Wrap your piping and pin as shown. How narrow is this??? 'Gadzooks, is she insane???' I hear you cry... Ideally your bias binding will have at least 3/8" (1cm) clearance from the piping to the bias binding edge.
2. Baste the piping to the bias binding - get your zipper foot out to play. Position the piping just under the foot like I have in the picture...
...right we want our piping cord to be tight and snug into the binding BUT when we baste the piping we mustn't stitch too close to the piping cord (i.e. too far to the left) or our basting stitches will show up in the finished product (you'll see what I mean later). I have positioned my needle a couple of mms to the right for this very purpose, this way the piping is tucked in reasonably tight, but my basting stitches can now be concealed later on.
This should be the result - I know you can't really see that well in the photo, but there is a 2mm space between the piping cord and the basting stitches, that's important for later on. Normal people (like yourselves) will of course have used wider bias binding tape so you will have more tape to play with to the right of the basting stitches!
3. Baste your piping to your bag part - in my case the top edge of my bag pocket. Lay your basted piping onto your bag part, pin, and baste as shown.
I'm still using my zipper foot and I'm making my basting stitches just to the right of my previous basting stitches...oooeerr, tight fit isn't it? Do the same, baste just to the right of your previous stitching.
4. Pin your lining (or other bag part, this for instance, could be the other half of the exterior bag if you wanted a piped edge between the front and back of your bag) to the basted bag part- lay your lining (or other bag part) wrong side up onto the top edge of your basted bag part (in my case the top edge of my pocket). Ensure the top edges of the layers meet and pin as shown.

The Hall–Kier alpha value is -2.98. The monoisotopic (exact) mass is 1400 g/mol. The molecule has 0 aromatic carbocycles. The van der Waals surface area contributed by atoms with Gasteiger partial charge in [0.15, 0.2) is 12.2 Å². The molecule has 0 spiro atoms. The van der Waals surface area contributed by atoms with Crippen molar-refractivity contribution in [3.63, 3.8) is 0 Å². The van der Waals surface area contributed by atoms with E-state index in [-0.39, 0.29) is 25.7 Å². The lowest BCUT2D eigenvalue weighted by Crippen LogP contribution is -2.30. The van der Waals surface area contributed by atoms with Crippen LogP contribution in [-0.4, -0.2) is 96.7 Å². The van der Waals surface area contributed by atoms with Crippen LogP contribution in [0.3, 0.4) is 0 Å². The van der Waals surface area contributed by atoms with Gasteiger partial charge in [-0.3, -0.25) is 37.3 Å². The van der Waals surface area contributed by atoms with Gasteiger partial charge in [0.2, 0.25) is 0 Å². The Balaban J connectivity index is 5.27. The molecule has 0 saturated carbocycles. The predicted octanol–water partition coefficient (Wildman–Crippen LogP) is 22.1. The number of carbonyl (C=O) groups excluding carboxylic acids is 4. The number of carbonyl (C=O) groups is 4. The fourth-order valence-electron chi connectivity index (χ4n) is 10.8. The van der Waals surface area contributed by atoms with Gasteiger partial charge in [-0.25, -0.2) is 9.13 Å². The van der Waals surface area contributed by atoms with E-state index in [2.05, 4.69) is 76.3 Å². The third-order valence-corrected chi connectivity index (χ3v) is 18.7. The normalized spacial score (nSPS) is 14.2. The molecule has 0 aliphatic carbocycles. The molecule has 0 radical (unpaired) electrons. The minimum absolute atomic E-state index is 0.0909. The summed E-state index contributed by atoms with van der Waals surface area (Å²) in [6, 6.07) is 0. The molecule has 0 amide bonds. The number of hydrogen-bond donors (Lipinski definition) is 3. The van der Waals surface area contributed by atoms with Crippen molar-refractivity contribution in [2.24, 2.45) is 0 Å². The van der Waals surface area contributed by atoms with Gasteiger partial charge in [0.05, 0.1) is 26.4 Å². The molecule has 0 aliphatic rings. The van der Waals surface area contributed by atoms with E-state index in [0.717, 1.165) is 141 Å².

I'm getting rather nervous now, look how little fabric there is for my seam allowance; there's more room on rush hour Japanese subway train! Lay your lining (or other bag fabric piece) wrong side up onto the top edge of the basted bag part and pin.
5. Sew piping - still using your zipper foot, position your sewing underneath the foot as in steps 2 & 3.
Get your finger out (as in step 2) to butt the piping close to your needle, this will make sure your stitching is as close to the piping as possible. This time we want to position our needle as close to the piping as we can without actually sewing right thru the piping, this will hopefully ensure a snug fir for our piping cord and will conceal our basting stitches...now do you see why our basting stitches made in step 2 needed to be 2 mms away from the piping cord?
Use you fingers and feel your way thru to the piping, to make any adjustments to the position of the piping underneath our fabric, and take your time! Flip your lining (or other bag part fabric piece) over and press.
I promise the tutorial that uses this piping technique will appear soon...at least now you've seen part of the bag I'm making for the tutorial, and that I'm not talking out of my bottom :)